And it would not be the last time Cavafy would make me feel this way. I remember the time I sent a poem to Joshua. Somehow I had missed the quiet eroticism of the poem (or I probably would not have sent it), but I was struck by the way art breathes into art, by how he envisions art as a refuge to the artist, by the connection between the poet’s life and the painting of a beautiful youth, “a lovely boy,” he repeats twice, lying in the grass. “Like this, for some time,” reads the poem, “I sit and gaze. And once again, in art, I recover from the strain of creating it.”
It’s hard, sometimes, for me to read Cavafy’s poems. Sometimes it makes me covetous of the richness and boredom of an amateur of cosmopolitan European culture. Sometimes it makes me romanticize the intensity of the cravings of a poet of nineteen, especially when I still recognize something of myself in them. Often, I feel sad when I hear his characters reject, with so clear (and beautiful) a voice, the faith and the truths I’ve come to hold onto, the way I love people.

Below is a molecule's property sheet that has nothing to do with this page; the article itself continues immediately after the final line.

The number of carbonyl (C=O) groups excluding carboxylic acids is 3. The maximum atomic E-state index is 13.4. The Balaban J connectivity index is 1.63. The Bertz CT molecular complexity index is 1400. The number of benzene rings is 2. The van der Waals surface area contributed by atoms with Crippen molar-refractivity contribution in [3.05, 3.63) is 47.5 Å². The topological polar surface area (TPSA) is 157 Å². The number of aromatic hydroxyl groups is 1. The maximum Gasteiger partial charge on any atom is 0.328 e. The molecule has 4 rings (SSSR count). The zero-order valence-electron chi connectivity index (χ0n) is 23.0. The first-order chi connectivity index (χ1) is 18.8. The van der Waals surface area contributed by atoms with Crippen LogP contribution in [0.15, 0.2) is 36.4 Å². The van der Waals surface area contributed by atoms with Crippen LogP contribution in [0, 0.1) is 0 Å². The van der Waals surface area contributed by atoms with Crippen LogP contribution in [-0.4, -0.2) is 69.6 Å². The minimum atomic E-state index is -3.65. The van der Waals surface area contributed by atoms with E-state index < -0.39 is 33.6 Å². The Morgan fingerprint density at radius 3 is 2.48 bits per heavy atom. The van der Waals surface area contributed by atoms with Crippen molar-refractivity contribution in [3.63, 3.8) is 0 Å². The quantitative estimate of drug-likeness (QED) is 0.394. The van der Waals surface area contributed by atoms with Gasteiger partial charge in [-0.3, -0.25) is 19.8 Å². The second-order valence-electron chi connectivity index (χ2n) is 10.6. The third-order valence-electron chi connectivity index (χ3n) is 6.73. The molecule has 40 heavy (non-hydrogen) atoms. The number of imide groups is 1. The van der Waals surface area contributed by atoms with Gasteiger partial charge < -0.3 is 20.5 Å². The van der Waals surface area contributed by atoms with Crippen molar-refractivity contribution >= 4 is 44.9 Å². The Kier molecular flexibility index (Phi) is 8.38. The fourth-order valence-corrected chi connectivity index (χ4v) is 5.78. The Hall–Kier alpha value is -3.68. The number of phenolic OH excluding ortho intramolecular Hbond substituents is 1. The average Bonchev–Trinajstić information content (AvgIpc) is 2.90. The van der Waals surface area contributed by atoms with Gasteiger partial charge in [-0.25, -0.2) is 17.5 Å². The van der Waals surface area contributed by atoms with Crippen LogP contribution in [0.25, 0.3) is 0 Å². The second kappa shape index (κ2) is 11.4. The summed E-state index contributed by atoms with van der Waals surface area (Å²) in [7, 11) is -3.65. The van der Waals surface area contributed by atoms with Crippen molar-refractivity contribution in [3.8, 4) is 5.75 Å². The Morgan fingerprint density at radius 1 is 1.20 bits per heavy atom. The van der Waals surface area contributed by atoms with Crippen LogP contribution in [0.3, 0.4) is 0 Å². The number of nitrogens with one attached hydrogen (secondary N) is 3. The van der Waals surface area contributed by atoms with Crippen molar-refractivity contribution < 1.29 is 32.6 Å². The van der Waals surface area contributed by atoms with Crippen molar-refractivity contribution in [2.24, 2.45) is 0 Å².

When they saw Patroclus had been killed,
he who’d been so brave, and strong, and young,
the horses of Achilles began to weep:
their immortal nature was indignant
at this work of death, which it now beheld.
They’d shake their heads and toss their flowing manes,
and with their feet they’d stamp the ground and grieve
for Patroclus who they knew was lifeless–undone–
shabby flesh by now–his spirit vanished–
left without defenses—without breath–
returned from life unto the great Nothing.